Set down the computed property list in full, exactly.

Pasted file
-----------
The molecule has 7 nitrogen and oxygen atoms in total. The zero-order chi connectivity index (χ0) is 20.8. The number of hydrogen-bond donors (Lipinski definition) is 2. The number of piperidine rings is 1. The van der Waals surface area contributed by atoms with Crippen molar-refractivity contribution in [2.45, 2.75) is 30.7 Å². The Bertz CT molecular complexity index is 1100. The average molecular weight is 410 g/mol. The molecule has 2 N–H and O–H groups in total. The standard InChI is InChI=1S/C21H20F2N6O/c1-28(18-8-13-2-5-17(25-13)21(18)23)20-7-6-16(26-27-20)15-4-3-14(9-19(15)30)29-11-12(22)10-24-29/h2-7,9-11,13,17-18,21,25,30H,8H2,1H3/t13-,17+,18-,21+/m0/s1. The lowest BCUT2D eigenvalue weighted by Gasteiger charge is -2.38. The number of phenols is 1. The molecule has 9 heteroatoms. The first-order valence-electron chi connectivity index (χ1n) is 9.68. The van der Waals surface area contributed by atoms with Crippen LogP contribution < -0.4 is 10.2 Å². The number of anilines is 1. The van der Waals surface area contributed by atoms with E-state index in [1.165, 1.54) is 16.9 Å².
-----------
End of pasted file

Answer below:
The molecule has 7 nitrogen and oxygen atoms in total. The zero-order chi connectivity index (χ0) is 20.8. The number of hydrogen-bond donors (Lipinski definition) is 2. The number of piperidine rings is 1. The van der Waals surface area contributed by atoms with Crippen molar-refractivity contribution in [2.45, 2.75) is 30.7 Å². The Bertz CT molecular complexity index is 1100. The average molecular weight is 410 g/mol. The molecule has 2 N–H and O–H groups in total. The standard InChI is InChI=1S/C21H20F2N6O/c1-28(18-8-13-2-5-17(25-13)21(18)23)20-7-6-16(26-27-20)15-4-3-14(9-19(15)30)29-11-12(22)10-24-29/h2-7,9-11,13,17-18,21,25,30H,8H2,1H3/t13-,17+,18-,21+/m0/s1. The lowest BCUT2D eigenvalue weighted by Gasteiger charge is -2.38. The number of phenols is 1. The molecule has 9 heteroatoms. The first-order valence-electron chi connectivity index (χ1n) is 9.68. The van der Waals surface area contributed by atoms with Crippen LogP contribution < -0.4 is 10.2 Å². The number of anilines is 1. The van der Waals surface area contributed by atoms with E-state index in [1.165, 1.54) is 16.9 Å².